Editors Note: This is the fourth of a six-part Lenten/Easter series on the “The Glory and Power of the Cross.” The articles also include discussion questions to allow them to be used in Lenten discussions groups.
Empowered to Carry a Cross. As we are praying for healing, we also face a crucial question: If I am meant to embrace this cross, will I do it out of a “noble” position of faith or through an “empowered” position of faith? There is an important distinction here: A “noble” person who accepts a cross does so with good intentions, trying his or her best not to complain or give in to self-pity. While this is the right way to embrace the cross, if it is done solely out of our own noble intentions and human strength, there will likely be some degree of discouragement, anger, or self-blame attached. After all, some crosses are downright heavy, and their burdens are just too painful to bear on our own.
This is where the “empowered” position of faith comes in. God wants to give us his own divine grace to help us embrace the crosses of life. Jesus once told St. Paul: “My grace is sufficient for you, for power is made perfect in weakness.” These words so moved Paul that he was able to write: “I am content with weaknesses, insults, hardships, persecutions, and constraints, for the sake of Christ; for when I am weak, then I am strong” ?(2 Corinthians 12:9-10).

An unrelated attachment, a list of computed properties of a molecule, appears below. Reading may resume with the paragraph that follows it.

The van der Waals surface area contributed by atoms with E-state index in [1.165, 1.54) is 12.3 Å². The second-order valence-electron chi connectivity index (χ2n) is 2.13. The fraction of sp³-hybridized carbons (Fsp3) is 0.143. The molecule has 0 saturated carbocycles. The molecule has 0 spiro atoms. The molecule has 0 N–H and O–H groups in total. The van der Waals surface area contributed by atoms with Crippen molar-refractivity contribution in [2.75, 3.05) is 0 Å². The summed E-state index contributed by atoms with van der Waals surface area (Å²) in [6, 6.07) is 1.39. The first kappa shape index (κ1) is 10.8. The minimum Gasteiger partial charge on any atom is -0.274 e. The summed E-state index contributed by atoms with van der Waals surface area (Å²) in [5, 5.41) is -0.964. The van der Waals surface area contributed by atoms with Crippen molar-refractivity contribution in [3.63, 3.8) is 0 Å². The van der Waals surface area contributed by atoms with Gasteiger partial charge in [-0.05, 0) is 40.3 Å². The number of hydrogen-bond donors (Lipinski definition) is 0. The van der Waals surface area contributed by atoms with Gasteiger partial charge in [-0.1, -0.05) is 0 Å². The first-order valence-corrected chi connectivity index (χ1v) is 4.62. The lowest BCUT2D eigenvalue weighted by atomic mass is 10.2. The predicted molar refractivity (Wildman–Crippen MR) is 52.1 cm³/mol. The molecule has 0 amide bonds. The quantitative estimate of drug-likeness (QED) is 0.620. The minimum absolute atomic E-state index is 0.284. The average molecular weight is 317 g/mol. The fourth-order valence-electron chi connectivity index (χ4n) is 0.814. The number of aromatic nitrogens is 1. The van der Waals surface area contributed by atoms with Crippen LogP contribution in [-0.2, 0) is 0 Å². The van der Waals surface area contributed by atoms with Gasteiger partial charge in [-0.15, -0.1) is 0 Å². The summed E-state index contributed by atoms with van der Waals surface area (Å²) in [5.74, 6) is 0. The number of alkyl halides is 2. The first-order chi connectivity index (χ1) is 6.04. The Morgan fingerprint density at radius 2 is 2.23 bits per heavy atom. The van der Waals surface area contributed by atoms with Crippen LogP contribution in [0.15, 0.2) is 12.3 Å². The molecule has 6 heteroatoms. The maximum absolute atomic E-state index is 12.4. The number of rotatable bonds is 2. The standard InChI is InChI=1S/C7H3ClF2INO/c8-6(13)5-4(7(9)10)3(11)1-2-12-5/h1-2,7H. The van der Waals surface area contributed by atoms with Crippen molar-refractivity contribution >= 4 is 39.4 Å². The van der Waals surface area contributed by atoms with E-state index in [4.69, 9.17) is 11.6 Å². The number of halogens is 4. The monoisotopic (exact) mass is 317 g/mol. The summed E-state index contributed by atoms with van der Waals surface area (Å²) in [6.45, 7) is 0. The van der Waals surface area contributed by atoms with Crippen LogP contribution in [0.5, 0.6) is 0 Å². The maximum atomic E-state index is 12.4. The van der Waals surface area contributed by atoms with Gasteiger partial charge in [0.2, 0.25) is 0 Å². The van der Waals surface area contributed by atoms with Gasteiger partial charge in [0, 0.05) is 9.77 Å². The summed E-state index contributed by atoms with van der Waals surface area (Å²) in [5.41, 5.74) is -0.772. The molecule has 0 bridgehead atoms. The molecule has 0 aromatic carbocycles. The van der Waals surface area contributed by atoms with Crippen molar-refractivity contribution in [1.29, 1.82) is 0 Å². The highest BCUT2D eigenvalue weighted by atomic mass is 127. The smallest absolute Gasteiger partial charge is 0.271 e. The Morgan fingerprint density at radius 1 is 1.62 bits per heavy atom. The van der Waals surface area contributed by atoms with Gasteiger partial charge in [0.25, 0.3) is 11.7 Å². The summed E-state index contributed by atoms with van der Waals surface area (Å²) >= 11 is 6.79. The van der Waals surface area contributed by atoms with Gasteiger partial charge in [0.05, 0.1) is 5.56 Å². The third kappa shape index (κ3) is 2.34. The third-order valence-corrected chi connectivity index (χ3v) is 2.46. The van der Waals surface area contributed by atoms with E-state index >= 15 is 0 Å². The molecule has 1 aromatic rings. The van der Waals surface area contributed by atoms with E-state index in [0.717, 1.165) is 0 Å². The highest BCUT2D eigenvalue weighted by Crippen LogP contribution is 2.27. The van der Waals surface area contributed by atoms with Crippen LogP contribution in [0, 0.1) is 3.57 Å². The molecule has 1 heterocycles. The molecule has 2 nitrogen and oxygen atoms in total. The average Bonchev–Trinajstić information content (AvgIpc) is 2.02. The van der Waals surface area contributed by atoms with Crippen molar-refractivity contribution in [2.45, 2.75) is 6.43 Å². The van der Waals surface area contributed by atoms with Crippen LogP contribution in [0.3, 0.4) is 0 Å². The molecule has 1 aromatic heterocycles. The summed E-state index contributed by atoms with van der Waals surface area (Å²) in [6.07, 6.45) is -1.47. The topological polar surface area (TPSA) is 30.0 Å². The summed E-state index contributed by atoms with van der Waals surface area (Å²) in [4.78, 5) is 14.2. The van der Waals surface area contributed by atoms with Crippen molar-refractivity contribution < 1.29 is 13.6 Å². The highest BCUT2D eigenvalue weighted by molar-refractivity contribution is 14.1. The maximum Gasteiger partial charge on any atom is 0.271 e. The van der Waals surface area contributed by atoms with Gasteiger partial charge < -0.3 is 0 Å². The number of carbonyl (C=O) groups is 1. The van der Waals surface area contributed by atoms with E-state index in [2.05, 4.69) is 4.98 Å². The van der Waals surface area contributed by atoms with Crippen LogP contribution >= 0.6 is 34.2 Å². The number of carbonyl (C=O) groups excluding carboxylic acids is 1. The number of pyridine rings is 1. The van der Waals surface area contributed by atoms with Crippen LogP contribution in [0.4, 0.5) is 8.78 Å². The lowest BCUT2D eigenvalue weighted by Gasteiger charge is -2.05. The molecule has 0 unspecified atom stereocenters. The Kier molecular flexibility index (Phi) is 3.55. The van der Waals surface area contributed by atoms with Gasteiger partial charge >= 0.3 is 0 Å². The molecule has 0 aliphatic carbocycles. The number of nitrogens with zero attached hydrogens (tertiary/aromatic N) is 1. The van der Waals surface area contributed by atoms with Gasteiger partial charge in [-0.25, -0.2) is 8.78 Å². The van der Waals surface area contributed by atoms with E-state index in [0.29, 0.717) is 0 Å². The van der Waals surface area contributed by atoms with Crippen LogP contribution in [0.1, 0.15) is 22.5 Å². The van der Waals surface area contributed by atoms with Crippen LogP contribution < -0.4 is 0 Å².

Embracing a cross with the help of God’s grace is quite different from nobly trying our best to accept a cross without grace. Those who embrace a cross through grace find themselves depending on God more and more each day. They find reserves of strength, trust, and surrender that they know are not their own but that come from a loving, merciful God. Rather than dwell on their own sufferings, they find themselves moved with compassion for other people, even as they themselves endure pain and difficulty. In short, they become more and more like Jesus.
This is the paradox of the cross: We accept suffering not because it is good and not because we like it but as part of our vocation as followers of Jesus Christ. These crosses can become opportunities for us to grow closer to Jesus and give him glory.